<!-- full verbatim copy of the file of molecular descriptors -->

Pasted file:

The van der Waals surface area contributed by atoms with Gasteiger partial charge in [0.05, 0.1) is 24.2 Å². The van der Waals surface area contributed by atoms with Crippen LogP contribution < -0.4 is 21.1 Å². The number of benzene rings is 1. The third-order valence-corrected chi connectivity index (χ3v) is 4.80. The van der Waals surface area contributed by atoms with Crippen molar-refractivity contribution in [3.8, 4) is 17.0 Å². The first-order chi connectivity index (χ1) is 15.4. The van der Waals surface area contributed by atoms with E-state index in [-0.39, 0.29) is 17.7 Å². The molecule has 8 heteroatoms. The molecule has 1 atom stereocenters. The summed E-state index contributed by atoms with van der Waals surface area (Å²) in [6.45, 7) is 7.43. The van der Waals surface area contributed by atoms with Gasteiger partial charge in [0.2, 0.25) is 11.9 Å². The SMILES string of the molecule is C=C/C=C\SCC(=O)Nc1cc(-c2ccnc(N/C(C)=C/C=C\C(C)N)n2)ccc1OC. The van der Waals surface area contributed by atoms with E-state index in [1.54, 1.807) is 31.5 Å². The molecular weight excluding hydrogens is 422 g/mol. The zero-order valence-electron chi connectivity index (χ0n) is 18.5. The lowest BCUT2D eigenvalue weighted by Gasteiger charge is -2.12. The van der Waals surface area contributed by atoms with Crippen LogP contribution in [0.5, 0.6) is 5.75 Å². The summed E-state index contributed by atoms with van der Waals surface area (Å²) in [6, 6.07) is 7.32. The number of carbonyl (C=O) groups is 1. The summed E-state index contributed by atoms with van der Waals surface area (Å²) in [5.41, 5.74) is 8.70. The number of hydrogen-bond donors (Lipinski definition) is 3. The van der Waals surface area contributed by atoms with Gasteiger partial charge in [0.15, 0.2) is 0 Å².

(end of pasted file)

The van der Waals surface area contributed by atoms with Gasteiger partial charge in [0.05, 0.1) is 24.2 Å². The van der Waals surface area contributed by atoms with Crippen LogP contribution < -0.4 is 21.1 Å². The number of benzene rings is 1. The third-order valence-corrected chi connectivity index (χ3v) is 4.80. The van der Waals surface area contributed by atoms with Crippen molar-refractivity contribution in [3.8, 4) is 17.0 Å². The first-order chi connectivity index (χ1) is 15.4. The van der Waals surface area contributed by atoms with E-state index in [-0.39, 0.29) is 17.7 Å². The molecule has 8 heteroatoms. The molecule has 1 atom stereocenters. The summed E-state index contributed by atoms with van der Waals surface area (Å²) in [6.45, 7) is 7.43. The van der Waals surface area contributed by atoms with Gasteiger partial charge in [0.2, 0.25) is 11.9 Å². The SMILES string of the molecule is C=C/C=C\SCC(=O)Nc1cc(-c2ccnc(N/C(C)=C/C=C\C(C)N)n2)ccc1OC. The van der Waals surface area contributed by atoms with E-state index in [1.54, 1.807) is 31.5 Å². The molecular weight excluding hydrogens is 422 g/mol. The zero-order valence-electron chi connectivity index (χ0n) is 18.5. The lowest BCUT2D eigenvalue weighted by Gasteiger charge is -2.12. The van der Waals surface area contributed by atoms with Crippen LogP contribution in [0.5, 0.6) is 5.75 Å². The summed E-state index contributed by atoms with van der Waals surface area (Å²) in [6, 6.07) is 7.32. The number of carbonyl (C=O) groups is 1. The summed E-state index contributed by atoms with van der Waals surface area (Å²) in [5.41, 5.74) is 8.70. The number of hydrogen-bond donors (Lipinski definition) is 3. The van der Waals surface area contributed by atoms with Gasteiger partial charge in [0.15, 0.2) is 0 Å².